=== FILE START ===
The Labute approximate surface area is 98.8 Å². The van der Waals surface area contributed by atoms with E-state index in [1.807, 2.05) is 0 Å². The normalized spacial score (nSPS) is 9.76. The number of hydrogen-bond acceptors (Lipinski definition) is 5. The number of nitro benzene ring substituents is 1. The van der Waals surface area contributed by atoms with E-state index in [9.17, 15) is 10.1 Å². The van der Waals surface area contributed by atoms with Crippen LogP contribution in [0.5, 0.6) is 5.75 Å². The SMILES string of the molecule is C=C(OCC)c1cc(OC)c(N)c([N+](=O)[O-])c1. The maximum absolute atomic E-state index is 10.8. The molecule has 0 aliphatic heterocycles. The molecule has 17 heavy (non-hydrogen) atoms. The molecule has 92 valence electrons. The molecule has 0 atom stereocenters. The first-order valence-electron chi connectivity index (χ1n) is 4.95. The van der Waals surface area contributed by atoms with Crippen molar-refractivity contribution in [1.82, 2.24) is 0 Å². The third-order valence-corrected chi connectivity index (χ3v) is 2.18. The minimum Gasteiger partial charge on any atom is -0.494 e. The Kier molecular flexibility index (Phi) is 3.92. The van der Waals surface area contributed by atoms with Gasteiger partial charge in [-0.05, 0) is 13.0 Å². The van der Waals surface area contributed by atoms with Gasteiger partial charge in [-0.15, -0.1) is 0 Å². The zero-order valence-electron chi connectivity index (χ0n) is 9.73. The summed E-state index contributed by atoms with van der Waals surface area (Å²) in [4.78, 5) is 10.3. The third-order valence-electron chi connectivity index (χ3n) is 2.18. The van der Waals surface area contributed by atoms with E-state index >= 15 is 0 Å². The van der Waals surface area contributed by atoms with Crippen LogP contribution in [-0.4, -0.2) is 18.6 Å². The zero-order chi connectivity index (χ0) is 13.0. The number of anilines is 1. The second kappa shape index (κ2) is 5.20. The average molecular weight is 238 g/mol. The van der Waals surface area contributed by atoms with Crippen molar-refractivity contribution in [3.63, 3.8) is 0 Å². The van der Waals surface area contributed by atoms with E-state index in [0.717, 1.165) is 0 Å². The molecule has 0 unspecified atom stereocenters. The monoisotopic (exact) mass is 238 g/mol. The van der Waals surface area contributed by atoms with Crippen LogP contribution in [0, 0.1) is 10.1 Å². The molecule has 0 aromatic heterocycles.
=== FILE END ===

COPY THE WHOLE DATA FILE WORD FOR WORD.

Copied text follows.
The Labute approximate surface area is 98.8 Å². The van der Waals surface area contributed by atoms with E-state index in [1.807, 2.05) is 0 Å². The normalized spacial score (nSPS) is 9.76. The number of hydrogen-bond acceptors (Lipinski definition) is 5. The number of nitro benzene ring substituents is 1. The van der Waals surface area contributed by atoms with E-state index in [9.17, 15) is 10.1 Å². The van der Waals surface area contributed by atoms with Crippen LogP contribution in [0.5, 0.6) is 5.75 Å². The SMILES string of the molecule is C=C(OCC)c1cc(OC)c(N)c([N+](=O)[O-])c1. The maximum absolute atomic E-state index is 10.8. The molecule has 0 aliphatic heterocycles. The molecule has 17 heavy (non-hydrogen) atoms. The molecule has 92 valence electrons. The molecule has 0 atom stereocenters. The first-order valence-electron chi connectivity index (χ1n) is 4.95. The van der Waals surface area contributed by atoms with Crippen molar-refractivity contribution in [1.82, 2.24) is 0 Å². The third-order valence-corrected chi connectivity index (χ3v) is 2.18. The minimum Gasteiger partial charge on any atom is -0.494 e. The Kier molecular flexibility index (Phi) is 3.92. The van der Waals surface area contributed by atoms with Gasteiger partial charge in [-0.05, 0) is 13.0 Å². The van der Waals surface area contributed by atoms with Gasteiger partial charge in [-0.15, -0.1) is 0 Å². The zero-order valence-electron chi connectivity index (χ0n) is 9.73. The summed E-state index contributed by atoms with van der Waals surface area (Å²) in [4.78, 5) is 10.3. The third-order valence-electron chi connectivity index (χ3n) is 2.18. The van der Waals surface area contributed by atoms with E-state index >= 15 is 0 Å². The van der Waals surface area contributed by atoms with Crippen LogP contribution in [-0.4, -0.2) is 18.6 Å². The zero-order chi connectivity index (χ0) is 13.0. The number of anilines is 1. The second kappa shape index (κ2) is 5.20. The average molecular weight is 238 g/mol. The van der Waals surface area contributed by atoms with Crippen molar-refractivity contribution in [3.63, 3.8) is 0 Å². The van der Waals surface area contributed by atoms with E-state index in [0.717, 1.165) is 0 Å². The molecule has 0 unspecified atom stereocenters. The monoisotopic (exact) mass is 238 g/mol. The van der Waals surface area contributed by atoms with Crippen LogP contribution in [0, 0.1) is 10.1 Å². The molecule has 0 aromatic heterocycles.